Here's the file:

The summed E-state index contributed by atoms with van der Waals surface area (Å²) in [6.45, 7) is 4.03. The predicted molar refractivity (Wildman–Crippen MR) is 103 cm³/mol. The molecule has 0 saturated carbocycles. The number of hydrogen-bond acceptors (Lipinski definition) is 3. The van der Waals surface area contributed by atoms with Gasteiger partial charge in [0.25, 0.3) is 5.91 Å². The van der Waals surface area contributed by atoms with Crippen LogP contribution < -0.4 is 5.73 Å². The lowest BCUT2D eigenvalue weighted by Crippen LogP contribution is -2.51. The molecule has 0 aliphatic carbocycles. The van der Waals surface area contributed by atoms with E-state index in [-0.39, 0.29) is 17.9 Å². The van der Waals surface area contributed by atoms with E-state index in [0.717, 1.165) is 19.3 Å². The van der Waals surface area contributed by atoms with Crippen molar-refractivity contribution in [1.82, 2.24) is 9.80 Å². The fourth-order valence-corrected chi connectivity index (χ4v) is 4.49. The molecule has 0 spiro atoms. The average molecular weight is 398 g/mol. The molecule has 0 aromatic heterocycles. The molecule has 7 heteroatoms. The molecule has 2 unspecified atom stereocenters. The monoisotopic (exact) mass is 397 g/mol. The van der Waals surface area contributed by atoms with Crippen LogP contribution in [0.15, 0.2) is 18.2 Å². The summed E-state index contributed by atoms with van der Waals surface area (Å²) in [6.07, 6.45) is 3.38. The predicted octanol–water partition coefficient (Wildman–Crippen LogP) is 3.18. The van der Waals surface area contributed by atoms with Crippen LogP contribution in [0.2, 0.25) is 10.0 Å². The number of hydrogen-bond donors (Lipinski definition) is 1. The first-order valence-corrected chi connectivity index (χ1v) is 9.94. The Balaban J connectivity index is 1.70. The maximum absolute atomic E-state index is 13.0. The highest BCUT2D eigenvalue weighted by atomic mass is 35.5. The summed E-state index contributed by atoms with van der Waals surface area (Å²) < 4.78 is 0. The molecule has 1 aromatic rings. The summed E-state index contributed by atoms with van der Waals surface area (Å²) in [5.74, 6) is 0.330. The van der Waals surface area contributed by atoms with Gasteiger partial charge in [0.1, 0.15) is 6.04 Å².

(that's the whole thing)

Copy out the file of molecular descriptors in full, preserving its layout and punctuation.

The summed E-state index contributed by atoms with van der Waals surface area (Å²) in [6.45, 7) is 4.03. The predicted molar refractivity (Wildman–Crippen MR) is 103 cm³/mol. The molecule has 0 saturated carbocycles. The number of hydrogen-bond acceptors (Lipinski definition) is 3. The van der Waals surface area contributed by atoms with Gasteiger partial charge in [0.25, 0.3) is 5.91 Å². The van der Waals surface area contributed by atoms with Crippen LogP contribution < -0.4 is 5.73 Å². The lowest BCUT2D eigenvalue weighted by Crippen LogP contribution is -2.51. The molecule has 0 aliphatic carbocycles. The van der Waals surface area contributed by atoms with E-state index in [-0.39, 0.29) is 17.9 Å². The van der Waals surface area contributed by atoms with E-state index in [0.717, 1.165) is 19.3 Å². The van der Waals surface area contributed by atoms with Crippen molar-refractivity contribution in [1.82, 2.24) is 9.80 Å². The fourth-order valence-corrected chi connectivity index (χ4v) is 4.49. The molecule has 0 spiro atoms. The average molecular weight is 398 g/mol. The molecule has 0 aromatic heterocycles. The molecule has 7 heteroatoms. The molecule has 2 unspecified atom stereocenters. The monoisotopic (exact) mass is 397 g/mol. The van der Waals surface area contributed by atoms with Crippen LogP contribution in [0.15, 0.2) is 18.2 Å². The summed E-state index contributed by atoms with van der Waals surface area (Å²) in [6.07, 6.45) is 3.38. The predicted octanol–water partition coefficient (Wildman–Crippen LogP) is 3.18. The van der Waals surface area contributed by atoms with Crippen LogP contribution in [0.2, 0.25) is 10.0 Å². The number of hydrogen-bond donors (Lipinski definition) is 1. The first-order valence-corrected chi connectivity index (χ1v) is 9.94. The Balaban J connectivity index is 1.70. The maximum absolute atomic E-state index is 13.0. The highest BCUT2D eigenvalue weighted by atomic mass is 35.5. The summed E-state index contributed by atoms with van der Waals surface area (Å²) < 4.78 is 0. The molecule has 1 aromatic rings. The summed E-state index contributed by atoms with van der Waals surface area (Å²) in [5.74, 6) is 0.330. The van der Waals surface area contributed by atoms with Gasteiger partial charge in [0.1, 0.15) is 6.04 Å².